In Rem Lawsuit Filed Against 3,100 Pounds of Meat After Farm Neglects Inspections

The United States filed an Eastern District of Pennsylvania complaint on Monday against about 3,100 pounds of poultry, beef, and hog carcasses and carcass trimmings, including one beef carcass and two beef heads alleging that they did not receive the proper federal inspections and should not be sold to consumers. 

According to the complaint, the meat was in violation of the Poultry Products Inspection Act and the Federal Meat Inspection Act. The plaintiff claimed that it is allowed to size and proceed against the meat under these laws. The meat was produced by Miller’s Organic Farm in Pennsylvania, and is reportedly currently detained at the farm by the plaintiff. 

The complaint explained that the U.S. Department of Agriculture’s Undersecretary for Food Safety administers and enforces the Meat and Poultry Acts, and that the lawsuit was filed on behalf of the department’s Food Safety Inspection Service (USDA FSIS).  The plaintiff asked the court to issue an arrest warrant against the meat so that it can take possession of the products.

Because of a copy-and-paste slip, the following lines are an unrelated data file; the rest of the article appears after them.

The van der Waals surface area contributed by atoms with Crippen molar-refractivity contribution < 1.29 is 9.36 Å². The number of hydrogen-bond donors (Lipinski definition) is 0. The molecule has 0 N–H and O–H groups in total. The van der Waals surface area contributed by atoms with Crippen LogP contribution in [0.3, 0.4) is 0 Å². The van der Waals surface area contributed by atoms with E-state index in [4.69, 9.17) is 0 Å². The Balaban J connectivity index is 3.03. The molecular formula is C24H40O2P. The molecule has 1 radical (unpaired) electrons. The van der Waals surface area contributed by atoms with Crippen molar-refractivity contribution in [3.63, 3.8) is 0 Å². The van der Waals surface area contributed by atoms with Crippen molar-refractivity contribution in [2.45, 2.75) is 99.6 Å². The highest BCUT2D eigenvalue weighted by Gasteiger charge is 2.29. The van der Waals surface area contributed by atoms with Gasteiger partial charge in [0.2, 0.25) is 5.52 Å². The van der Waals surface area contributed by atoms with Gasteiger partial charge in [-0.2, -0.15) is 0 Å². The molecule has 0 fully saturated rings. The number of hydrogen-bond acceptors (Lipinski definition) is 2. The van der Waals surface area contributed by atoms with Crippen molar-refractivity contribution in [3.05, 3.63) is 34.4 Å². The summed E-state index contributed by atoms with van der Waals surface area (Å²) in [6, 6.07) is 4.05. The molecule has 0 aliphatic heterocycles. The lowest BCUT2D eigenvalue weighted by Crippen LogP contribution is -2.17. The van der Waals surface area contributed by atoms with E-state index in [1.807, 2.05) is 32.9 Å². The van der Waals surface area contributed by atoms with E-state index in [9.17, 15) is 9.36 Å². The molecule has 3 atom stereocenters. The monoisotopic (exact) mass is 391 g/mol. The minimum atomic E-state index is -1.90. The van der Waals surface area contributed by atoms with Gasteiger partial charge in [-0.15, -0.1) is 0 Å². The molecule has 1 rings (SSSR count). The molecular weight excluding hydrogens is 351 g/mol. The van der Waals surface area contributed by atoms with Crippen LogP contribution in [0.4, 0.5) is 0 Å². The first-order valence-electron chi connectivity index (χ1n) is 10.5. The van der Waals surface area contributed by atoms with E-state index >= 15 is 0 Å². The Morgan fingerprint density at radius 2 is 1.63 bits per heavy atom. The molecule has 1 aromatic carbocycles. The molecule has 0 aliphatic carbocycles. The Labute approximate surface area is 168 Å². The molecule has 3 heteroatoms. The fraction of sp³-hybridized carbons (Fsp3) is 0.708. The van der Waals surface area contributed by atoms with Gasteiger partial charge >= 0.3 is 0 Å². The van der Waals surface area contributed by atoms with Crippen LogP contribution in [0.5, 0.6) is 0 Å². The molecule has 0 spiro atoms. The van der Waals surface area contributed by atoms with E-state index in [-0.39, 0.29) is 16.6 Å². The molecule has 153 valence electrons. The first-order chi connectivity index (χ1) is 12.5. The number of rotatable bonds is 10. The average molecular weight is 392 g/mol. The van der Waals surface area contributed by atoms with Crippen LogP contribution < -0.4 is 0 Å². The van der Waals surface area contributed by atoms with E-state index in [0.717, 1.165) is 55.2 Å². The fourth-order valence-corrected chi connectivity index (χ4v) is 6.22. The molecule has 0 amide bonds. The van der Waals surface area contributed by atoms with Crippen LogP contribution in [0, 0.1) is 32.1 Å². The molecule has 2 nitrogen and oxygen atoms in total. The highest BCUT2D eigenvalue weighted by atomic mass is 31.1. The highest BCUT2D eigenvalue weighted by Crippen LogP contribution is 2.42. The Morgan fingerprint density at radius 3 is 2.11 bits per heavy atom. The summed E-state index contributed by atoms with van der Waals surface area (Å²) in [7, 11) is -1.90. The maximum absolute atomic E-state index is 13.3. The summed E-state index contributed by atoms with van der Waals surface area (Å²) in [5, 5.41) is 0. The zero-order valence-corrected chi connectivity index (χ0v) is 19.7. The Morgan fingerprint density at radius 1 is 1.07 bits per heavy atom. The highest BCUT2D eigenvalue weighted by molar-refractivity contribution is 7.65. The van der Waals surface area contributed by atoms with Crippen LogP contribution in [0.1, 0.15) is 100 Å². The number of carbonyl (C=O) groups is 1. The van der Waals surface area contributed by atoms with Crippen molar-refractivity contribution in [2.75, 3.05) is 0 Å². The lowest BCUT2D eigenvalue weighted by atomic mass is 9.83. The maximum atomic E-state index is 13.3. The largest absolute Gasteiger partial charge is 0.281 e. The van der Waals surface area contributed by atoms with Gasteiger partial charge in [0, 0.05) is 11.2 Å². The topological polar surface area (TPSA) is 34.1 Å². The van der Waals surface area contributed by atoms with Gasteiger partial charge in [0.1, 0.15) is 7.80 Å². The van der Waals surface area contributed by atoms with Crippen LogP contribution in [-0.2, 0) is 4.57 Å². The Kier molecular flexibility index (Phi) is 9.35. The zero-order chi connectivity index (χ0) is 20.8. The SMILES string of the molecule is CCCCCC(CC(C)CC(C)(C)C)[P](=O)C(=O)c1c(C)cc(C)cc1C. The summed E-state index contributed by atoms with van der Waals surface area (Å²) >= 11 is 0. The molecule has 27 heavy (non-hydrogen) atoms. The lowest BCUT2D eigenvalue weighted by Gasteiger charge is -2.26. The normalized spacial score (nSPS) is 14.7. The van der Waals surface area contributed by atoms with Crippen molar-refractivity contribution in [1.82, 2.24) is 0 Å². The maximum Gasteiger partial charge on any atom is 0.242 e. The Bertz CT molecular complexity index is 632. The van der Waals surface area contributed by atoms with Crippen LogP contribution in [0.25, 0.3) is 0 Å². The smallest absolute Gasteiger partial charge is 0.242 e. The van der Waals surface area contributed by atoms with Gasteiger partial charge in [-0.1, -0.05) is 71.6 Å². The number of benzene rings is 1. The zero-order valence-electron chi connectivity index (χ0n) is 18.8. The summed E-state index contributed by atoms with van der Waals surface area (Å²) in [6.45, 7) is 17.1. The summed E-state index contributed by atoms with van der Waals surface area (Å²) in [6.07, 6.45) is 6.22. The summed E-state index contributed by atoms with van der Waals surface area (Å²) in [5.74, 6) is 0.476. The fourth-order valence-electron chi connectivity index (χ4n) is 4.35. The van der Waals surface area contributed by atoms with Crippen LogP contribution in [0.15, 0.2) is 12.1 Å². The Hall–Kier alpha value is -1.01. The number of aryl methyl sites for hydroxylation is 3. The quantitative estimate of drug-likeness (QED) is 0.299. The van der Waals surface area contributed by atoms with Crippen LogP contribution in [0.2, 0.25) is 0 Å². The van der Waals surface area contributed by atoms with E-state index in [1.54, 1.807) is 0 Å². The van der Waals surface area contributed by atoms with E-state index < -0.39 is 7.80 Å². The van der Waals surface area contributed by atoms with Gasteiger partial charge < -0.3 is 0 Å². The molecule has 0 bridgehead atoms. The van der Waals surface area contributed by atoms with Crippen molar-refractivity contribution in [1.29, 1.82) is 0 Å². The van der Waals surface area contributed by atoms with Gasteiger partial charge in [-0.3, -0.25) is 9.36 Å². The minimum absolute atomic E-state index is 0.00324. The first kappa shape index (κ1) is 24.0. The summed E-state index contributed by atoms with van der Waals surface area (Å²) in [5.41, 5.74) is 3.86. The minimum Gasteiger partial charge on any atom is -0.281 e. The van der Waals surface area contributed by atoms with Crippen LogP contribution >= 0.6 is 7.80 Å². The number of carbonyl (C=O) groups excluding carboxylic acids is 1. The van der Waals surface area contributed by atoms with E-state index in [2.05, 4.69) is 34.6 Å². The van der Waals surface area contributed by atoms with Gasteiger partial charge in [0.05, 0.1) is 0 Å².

In 2019, the United States filed a lawsuit under the Federal Meat Inspection Act against Miller’s Organic Farm, and the court approved summary judgment in November 2019 against the defendants.  That matter is still ongoing, the court ruled after a hearing on Wednesday that Amos Miller, the owner of the farm, should be held in contempt for not following the court’s orders and continuing to sell illegal meats

The USDA argued in Monday’s complaint that Amos Miller and Miller’s Organic Farm should not be allowed to continue selling meat for human consumption without allowing federal inspections. The plaintiff alleged that the farm needs to comply with requirements for inspection, labeling, sanitation, pathogen testing, and hazard systems. It noted that the court in the other lawsuit enjoined the defendants from selling meat while failing to comply with the requirements. 

The complaint noted that Miller told USDA FSIS investigators on May 25 that they did not have records of purchase or invoices for the livestock, specifically for the carcass associated with one beef head which had “‘probably’ been further processed, cut up, and sold to his customers.” The investigators came back on May 28 to oversee the freezing of the meat which they had possessed and get further information about the meat to see if it contained Specified Risk Materials, and found that they have “reason to believe” that the farm could have prepared and sold meat which was not fit for consumption. 

The United States is represented by its own attorneys and the USDA Office of the General Counsel. Miller’s Organic Farm and Amos Miller are represented in the 2019 lawsuit by The Lafuente Firm.